So you’d say there’s a lot of solidarity within that community? I know that you and Taraji P. Henson hang out together.

Yea! Don’t go drinking with that one! She’ll drink you under the table. She’ll be like, “Don’t be no punk, V, we drinking tonight!” I love her. She’s so fun.

The African American community of actors is very close. Regina King, we celebrated my birthday together…I owe her a ring for her birthday, actually. But yeah we hang out, celebrate each other. Unfortunately last week we had to bury one of ours, Ricky Harris. We did the movie Royal Family together, and they were planning a sequel and out of the clear blue he had a heart attack. And that’s another reason why in 2017 I want to have fun. To watch in that one week George Michael, Carrie Fisher, Ricky Harris, and Debbie Reynolds pass, that taught me something. It’s like, man, don’t take life for granted ‘cause it goes by so quick. And you’re blessed. If you can have success, if you can have good people in your life, enjoy it.

You were an ardent Hillary Clinton supporter.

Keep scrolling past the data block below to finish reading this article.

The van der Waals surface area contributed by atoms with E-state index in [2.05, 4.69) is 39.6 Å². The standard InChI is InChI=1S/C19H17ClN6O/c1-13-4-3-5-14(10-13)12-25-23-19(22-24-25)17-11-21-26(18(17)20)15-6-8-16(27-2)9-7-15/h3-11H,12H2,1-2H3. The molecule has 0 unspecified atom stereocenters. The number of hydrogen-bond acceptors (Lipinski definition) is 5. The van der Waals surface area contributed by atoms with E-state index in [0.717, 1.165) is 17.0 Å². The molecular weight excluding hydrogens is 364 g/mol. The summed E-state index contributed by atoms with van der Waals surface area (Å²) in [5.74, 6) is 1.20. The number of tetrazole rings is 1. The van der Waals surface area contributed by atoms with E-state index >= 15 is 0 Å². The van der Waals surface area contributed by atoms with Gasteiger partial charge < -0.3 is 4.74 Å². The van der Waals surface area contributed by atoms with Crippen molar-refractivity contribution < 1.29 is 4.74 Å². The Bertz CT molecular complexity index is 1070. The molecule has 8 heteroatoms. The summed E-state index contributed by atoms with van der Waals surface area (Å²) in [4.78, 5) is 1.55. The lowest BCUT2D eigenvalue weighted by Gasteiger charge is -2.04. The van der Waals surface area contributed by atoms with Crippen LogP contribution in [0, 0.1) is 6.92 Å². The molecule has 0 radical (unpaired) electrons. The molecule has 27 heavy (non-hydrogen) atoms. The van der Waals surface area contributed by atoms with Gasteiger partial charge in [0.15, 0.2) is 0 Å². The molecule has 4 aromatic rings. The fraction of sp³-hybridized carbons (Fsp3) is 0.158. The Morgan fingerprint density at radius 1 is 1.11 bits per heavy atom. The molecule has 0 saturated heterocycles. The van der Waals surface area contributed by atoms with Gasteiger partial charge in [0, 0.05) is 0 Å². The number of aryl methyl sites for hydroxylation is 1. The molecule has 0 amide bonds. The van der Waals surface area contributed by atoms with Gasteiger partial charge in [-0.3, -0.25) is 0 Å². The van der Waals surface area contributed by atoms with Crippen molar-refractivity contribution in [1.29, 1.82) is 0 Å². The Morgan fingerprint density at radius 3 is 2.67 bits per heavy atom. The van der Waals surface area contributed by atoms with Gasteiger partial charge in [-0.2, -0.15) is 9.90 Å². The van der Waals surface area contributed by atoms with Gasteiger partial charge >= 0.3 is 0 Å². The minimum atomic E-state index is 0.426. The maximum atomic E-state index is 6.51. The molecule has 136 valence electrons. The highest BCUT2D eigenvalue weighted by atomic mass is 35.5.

Absolutely.

But you also starred on The Celebrity Apprentice.

And I finished in the top three and won $70,000 for my charity Best Buddies.

So do you think that that experience gave you any insight into the president-elect?

Well, the gentleman that I met when we did Celebrity Apprentice was in my opinion nothing like the jerk who conned America into winning the presidency. He was wonderful. I think he has great kids, he was charming, he was one of the main reasons why I did the show—because he’s a good businessman and he’s a straight shooter. But that deception that then went on, I was just so disappointed. The racial division that came about through his campaign—to see people speaking so ugly, I just didn’t like it. Because I really felt like this wonderful man Barack Obama, the eight years that he worked so hard to fight for others, for people to then be so selfish and go, “They forgot about us! Let’s elect a person who has no skills and who’s a jerk and who’s preaching misogyny and racism and sexism!” I couldn’t believe it.